Mac OS X has many great features, but there’s always room for improvement. Many developers felt the same and created a bunch of great apps to enhance OS X’s capabilities. Here are our top 10 apps that can power up your Mac to the next level.
Wish this post was about Windows downloads? It was last week!
When you have a bunch of drives connected to your Mac — whether they’re mounted via the network or physically attached — it can be annoying to have to manually go through and eject them all. UnDock solves that problem by adding a global hotkey, plus an option in your menu bar, to eject them all at once. This is helpful when you’re running out the door and need to disconnect everything safely and quickly.
Previously known as Visor, TotalTerminal is an enhancement to Terminal, the OS X command line app, that makes a terminal window drop down from underneath your menu bar on command. You just pick a shortcut, press the relevant keys, and a Terminal window will drop down. It works just like any standard Terminal window, allowing you to add tabs and choose a style.
OS X Lion brought us Restore, a great feature that lets you reboot your Mac and watch all your apps restore themselves to the state they were in before you restarted. In many cases, this is great. With some apps, it can get kind of annoying. RestoreMeNot is a system preference pane that allows you to choose which apps will not restore when you reopen them or restart your computer.
OS X offers some really handy pre-configured function keys with its laptop and external keyboards, but some apps (like Adobe Flash) make use of function keys for their keyboard shortcuts. This means you either have to press the Fn key along with the desired function key at the top of your keyboard or temporarily turn off Apple’s function key features in the Keyboard system preference pane. Both options aren’t ideal, but Palua solves this problem by offering up a hotkey that toggles the mode of your function keys. If you need to switch modes often, this is an enhancement you should download.
HyperDock enhances your dock by adding several types of awesome previews. It can preview app windows, display iCal events and even control iTunes. All you have to do is hover over a dock icon and it will work its magic. HyperDock also allows you to easily resize windows by holding down a modifier key and moving your mouse, can let you snap windows to the edge of the screen, and offers plenty of handy shortcuts to save you time.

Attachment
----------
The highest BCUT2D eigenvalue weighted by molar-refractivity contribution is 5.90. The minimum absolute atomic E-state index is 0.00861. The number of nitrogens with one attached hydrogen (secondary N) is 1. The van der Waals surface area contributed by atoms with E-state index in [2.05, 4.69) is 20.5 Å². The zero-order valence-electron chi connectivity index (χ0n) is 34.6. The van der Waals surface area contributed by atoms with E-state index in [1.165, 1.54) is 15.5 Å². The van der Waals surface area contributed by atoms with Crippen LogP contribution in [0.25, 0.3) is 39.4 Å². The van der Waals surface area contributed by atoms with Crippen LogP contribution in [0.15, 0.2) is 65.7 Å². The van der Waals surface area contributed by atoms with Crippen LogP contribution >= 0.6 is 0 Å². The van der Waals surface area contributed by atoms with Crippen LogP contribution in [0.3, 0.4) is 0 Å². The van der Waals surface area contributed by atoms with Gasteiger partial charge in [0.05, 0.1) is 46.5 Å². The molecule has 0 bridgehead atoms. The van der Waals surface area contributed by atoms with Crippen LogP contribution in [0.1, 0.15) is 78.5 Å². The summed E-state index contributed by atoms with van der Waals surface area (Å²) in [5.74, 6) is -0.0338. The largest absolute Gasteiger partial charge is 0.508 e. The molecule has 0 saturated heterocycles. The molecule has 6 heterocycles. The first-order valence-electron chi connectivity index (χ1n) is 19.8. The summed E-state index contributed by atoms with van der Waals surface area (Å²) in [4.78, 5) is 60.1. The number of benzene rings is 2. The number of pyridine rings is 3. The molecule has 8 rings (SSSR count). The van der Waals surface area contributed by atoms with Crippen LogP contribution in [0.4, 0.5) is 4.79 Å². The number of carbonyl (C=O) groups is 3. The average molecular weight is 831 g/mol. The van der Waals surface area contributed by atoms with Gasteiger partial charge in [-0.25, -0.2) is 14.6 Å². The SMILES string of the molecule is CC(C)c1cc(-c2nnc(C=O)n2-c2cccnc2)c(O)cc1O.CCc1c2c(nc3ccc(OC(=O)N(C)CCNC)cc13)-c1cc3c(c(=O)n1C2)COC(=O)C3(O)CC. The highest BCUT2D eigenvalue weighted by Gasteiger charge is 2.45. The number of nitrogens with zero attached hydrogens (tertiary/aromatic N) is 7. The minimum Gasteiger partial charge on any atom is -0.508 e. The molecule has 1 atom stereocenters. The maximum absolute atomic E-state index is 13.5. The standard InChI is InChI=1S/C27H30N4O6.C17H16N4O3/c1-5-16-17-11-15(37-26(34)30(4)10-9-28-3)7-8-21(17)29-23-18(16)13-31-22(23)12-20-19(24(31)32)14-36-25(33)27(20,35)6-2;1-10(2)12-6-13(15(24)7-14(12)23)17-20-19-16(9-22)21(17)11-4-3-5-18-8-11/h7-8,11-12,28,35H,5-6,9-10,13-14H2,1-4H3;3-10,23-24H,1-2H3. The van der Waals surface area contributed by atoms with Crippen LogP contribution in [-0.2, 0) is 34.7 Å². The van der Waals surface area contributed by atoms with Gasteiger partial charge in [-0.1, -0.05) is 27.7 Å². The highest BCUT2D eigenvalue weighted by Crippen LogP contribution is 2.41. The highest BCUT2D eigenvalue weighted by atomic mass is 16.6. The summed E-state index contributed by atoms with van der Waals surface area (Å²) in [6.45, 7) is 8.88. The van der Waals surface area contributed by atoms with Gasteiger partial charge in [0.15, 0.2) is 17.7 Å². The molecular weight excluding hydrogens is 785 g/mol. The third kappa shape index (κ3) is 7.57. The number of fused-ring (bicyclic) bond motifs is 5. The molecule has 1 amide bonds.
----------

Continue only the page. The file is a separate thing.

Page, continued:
ScreenSharingMenulet is one of my favourite enhancements in Mac OS X. It displays available machines on the network that can be controlled via Mac OS X’s built-in screen sharing functionality (a.k.a. VNC). You can also manually add remote computers so you can easily connect when you’re away from your local network. It’s a very simple utility, but if you do a lot of screen sharing it will become your new best friend.
Spaces is OS X’s built-in virtual desktop feature, and it is pretty nice on its own. If you use it and love it, you’ll want to check out Hyperspaces. It’ll let you name your spaces, assign different desktop pictures to each space, add labels and assign specific keyboard shortcuts as well. It also provides loads of built-in shortcuts so you can easily manage your spaces from the keyboard. If you want more out of your virtual desktops than OS X can provide, give Hyperspaces a try.
Cobook is our top pick among the Address Book apps for OS X, but while it’s definitely its own app it is also an enhancement to the OS X Address Book. Cobook uses the same data already in Address Book, but helps keep it up-to-date by syncing with social web apps like Facebook and LinkedIn. It also provides a quick access from your menubar and is smart enough to understand what you’re typing. This makes it easy to add a phone number to a contact or search for specific information without having to worry about telling Cobook what you’re typing. It makes contact management on your Mac much easier.
Perian is known as the swiss-army knife for Quicktime because it takes Quicktime’s paltry codec support and makes it capable of playing pretty much any video file you can throw at it. This not only boost Quicktime Player’s capabilities, but any Quicktime-compatible application. Even if you use another player, such as VLC, it’s really helpful to have Perian installed so OS X doesn’t refuse to work with a video file when needed.
Wish that the OS X Finder offered tabbed browsing, a dual-window viewing mode, was able to display folders on top of files in lists, and offered proper cut and paste support? TotalFinder does all of that, plus quite a bit more. If you’re not satisfied with the Finder as-is, it’s the best OS X enhancement you’re going to find. It’ll make your $US18 poorer, but that’s a small price to pay for a number of features the Finder has been lacking for many years.